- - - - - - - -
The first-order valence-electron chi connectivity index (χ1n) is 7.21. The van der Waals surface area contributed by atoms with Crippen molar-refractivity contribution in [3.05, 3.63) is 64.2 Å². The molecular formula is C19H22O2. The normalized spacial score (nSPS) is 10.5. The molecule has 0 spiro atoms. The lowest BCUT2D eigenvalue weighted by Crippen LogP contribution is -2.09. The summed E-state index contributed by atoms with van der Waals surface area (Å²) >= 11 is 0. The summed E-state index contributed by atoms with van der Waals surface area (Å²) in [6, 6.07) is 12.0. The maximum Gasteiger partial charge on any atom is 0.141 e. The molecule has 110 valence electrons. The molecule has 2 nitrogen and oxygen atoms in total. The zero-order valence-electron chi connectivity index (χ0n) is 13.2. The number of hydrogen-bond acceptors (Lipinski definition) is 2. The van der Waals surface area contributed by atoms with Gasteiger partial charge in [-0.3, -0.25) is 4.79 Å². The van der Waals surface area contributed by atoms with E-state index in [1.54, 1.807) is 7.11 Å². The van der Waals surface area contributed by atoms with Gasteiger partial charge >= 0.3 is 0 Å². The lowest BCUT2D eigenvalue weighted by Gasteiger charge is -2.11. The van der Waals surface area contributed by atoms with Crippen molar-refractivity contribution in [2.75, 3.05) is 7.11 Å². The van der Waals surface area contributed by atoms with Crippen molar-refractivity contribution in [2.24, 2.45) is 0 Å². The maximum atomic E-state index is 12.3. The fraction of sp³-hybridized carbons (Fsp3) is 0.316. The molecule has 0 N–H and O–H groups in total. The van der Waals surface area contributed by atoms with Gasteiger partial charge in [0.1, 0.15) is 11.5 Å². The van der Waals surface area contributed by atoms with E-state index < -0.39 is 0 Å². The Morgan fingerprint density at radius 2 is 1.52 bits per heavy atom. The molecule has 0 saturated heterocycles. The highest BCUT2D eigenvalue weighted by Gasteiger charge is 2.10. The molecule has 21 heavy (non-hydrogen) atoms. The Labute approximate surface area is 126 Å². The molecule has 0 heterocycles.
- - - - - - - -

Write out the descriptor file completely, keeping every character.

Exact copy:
The first-order valence-electron chi connectivity index (χ1n) is 7.21. The van der Waals surface area contributed by atoms with Crippen molar-refractivity contribution in [3.05, 3.63) is 64.2 Å². The molecular formula is C19H22O2. The normalized spacial score (nSPS) is 10.5. The molecule has 0 spiro atoms. The lowest BCUT2D eigenvalue weighted by Crippen LogP contribution is -2.09. The summed E-state index contributed by atoms with van der Waals surface area (Å²) >= 11 is 0. The summed E-state index contributed by atoms with van der Waals surface area (Å²) in [6, 6.07) is 12.0. The maximum Gasteiger partial charge on any atom is 0.141 e. The molecule has 110 valence electrons. The molecule has 2 nitrogen and oxygen atoms in total. The zero-order valence-electron chi connectivity index (χ0n) is 13.2. The number of hydrogen-bond acceptors (Lipinski definition) is 2. The van der Waals surface area contributed by atoms with Gasteiger partial charge in [-0.3, -0.25) is 4.79 Å². The van der Waals surface area contributed by atoms with E-state index in [1.54, 1.807) is 7.11 Å². The van der Waals surface area contributed by atoms with Gasteiger partial charge >= 0.3 is 0 Å². The lowest BCUT2D eigenvalue weighted by Gasteiger charge is -2.11. The van der Waals surface area contributed by atoms with Crippen molar-refractivity contribution in [2.75, 3.05) is 7.11 Å². The van der Waals surface area contributed by atoms with Crippen molar-refractivity contribution in [2.24, 2.45) is 0 Å². The maximum atomic E-state index is 12.3. The fraction of sp³-hybridized carbons (Fsp3) is 0.316. The molecule has 0 N–H and O–H groups in total. The van der Waals surface area contributed by atoms with Gasteiger partial charge in [0.1, 0.15) is 11.5 Å². The van der Waals surface area contributed by atoms with E-state index < -0.39 is 0 Å². The Morgan fingerprint density at radius 2 is 1.52 bits per heavy atom. The molecule has 0 saturated heterocycles. The highest BCUT2D eigenvalue weighted by Gasteiger charge is 2.10. The molecule has 21 heavy (non-hydrogen) atoms. The Labute approximate surface area is 126 Å². The molecule has 0 heterocycles.